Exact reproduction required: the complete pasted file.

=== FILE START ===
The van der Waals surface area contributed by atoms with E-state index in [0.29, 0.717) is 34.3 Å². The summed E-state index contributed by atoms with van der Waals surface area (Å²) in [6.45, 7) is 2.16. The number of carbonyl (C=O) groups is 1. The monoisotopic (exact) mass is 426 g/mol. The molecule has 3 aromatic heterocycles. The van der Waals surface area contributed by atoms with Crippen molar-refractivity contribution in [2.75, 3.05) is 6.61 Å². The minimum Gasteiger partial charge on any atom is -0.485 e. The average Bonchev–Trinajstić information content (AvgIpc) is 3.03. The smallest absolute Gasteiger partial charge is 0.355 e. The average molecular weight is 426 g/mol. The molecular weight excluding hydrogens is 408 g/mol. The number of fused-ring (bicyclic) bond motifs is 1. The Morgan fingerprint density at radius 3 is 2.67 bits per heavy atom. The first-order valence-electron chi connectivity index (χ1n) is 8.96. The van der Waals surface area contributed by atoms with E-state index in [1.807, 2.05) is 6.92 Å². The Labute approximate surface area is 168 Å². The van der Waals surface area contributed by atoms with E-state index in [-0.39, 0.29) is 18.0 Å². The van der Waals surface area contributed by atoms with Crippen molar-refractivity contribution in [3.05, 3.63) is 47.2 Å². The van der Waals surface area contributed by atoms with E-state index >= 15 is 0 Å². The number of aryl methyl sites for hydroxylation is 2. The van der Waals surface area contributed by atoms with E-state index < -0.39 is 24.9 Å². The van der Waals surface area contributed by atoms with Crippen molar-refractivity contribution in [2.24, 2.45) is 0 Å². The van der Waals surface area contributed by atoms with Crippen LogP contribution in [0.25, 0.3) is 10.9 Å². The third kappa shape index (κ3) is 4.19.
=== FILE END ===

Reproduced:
The van der Waals surface area contributed by atoms with E-state index in [0.29, 0.717) is 34.3 Å². The summed E-state index contributed by atoms with van der Waals surface area (Å²) in [6.45, 7) is 2.16. The number of carbonyl (C=O) groups is 1. The monoisotopic (exact) mass is 426 g/mol. The molecule has 3 aromatic heterocycles. The van der Waals surface area contributed by atoms with Crippen molar-refractivity contribution in [2.75, 3.05) is 6.61 Å². The minimum Gasteiger partial charge on any atom is -0.485 e. The average Bonchev–Trinajstić information content (AvgIpc) is 3.03. The smallest absolute Gasteiger partial charge is 0.355 e. The average molecular weight is 426 g/mol. The molecular weight excluding hydrogens is 408 g/mol. The number of fused-ring (bicyclic) bond motifs is 1. The Morgan fingerprint density at radius 3 is 2.67 bits per heavy atom. The first-order valence-electron chi connectivity index (χ1n) is 8.96. The van der Waals surface area contributed by atoms with E-state index in [1.807, 2.05) is 6.92 Å². The Labute approximate surface area is 168 Å². The van der Waals surface area contributed by atoms with E-state index in [-0.39, 0.29) is 18.0 Å². The van der Waals surface area contributed by atoms with Crippen molar-refractivity contribution in [3.05, 3.63) is 47.2 Å². The van der Waals surface area contributed by atoms with E-state index >= 15 is 0 Å². The number of aryl methyl sites for hydroxylation is 2. The van der Waals surface area contributed by atoms with E-state index < -0.39 is 24.9 Å². The van der Waals surface area contributed by atoms with Crippen molar-refractivity contribution in [2.24, 2.45) is 0 Å². The van der Waals surface area contributed by atoms with Crippen LogP contribution in [0.25, 0.3) is 10.9 Å². The third kappa shape index (κ3) is 4.19.